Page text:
The five most-read stories on Scope this week were:
No bribery necessary: Children eat more vegetables when they understand how food affects their bodies: Stanford psychologists Sarah Gripshover and Ellen Markman, PhD, found that children are more likely to voluntarily consume vegetables when they understand how food affects their bodies. Their findings, published in the journal Psychological Science, highlight the importance of educating children early and often about healthy eating habits.
Mammals can “choose” the sex of their offspring, Stanford study finds: Stanford scientists discovered that mammals may increase their number of grandchildren by (essentially) selecting the sex of their offspring. Stanford's Joseph Garner, PhD, and his team counted the kin of a sample of San Diego Zoo mammals that represents nearly 200 different mammal species. Their findings were published online this week in the journal PLOS ONE.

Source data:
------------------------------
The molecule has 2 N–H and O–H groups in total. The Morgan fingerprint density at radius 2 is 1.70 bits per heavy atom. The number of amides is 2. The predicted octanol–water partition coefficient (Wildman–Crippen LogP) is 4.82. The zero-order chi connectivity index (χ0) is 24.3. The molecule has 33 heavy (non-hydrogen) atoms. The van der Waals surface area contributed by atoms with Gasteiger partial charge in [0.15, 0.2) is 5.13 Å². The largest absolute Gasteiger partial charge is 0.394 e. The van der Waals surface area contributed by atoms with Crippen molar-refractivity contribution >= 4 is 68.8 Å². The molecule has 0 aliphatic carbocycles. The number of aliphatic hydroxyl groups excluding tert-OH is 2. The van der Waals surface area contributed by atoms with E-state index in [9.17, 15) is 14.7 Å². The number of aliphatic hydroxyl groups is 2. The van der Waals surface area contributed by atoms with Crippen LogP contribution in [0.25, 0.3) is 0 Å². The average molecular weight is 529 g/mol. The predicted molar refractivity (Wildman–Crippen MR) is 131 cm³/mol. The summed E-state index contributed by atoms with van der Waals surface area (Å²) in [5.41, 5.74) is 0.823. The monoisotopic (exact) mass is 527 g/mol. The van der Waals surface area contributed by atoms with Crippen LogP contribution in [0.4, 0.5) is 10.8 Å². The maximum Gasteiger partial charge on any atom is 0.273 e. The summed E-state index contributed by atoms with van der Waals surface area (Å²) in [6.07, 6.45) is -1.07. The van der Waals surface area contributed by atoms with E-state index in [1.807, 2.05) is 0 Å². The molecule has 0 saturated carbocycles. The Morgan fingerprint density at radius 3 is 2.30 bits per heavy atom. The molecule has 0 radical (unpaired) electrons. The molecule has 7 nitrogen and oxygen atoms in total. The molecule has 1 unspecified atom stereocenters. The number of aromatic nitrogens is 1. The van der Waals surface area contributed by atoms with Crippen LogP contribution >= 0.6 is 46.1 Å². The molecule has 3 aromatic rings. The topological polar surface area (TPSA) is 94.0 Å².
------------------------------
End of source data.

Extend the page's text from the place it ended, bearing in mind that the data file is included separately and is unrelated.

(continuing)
Speaking up about being a cancer survivor: Inspire contributor and thyroid cancer survivor, Aleka Leighton explains how a member of her cancer support group prompted her to reflect on her life before and after cancer. In her story, she explains how "speaking up" can help cancer survivors educate their friends and families about the disease, while providing emotional support for patients and survivors.
Ovarian cancer biomarkers may enable personalized treatment, say Stanford scientists: A Stanford led study may help doctors provide treatments specifically tailored for five different types ovarian cancer. Weiva Sieh, MD, PhD, of Stanford University, and an international team of researchers characterized progesterone and estrogen receptor patterns on the surface of five main types of ovarian cancer. The team's findings were published this week in the online version of The Lancet Oncology.
The mystery surrounding lung-transplant survival rates: An October article in the San Francisco Chronicle offered a look at the challenges facing lung transplant patients and explored why a significant number don’t live beyond the five-year mark, despite improvements in survival rates.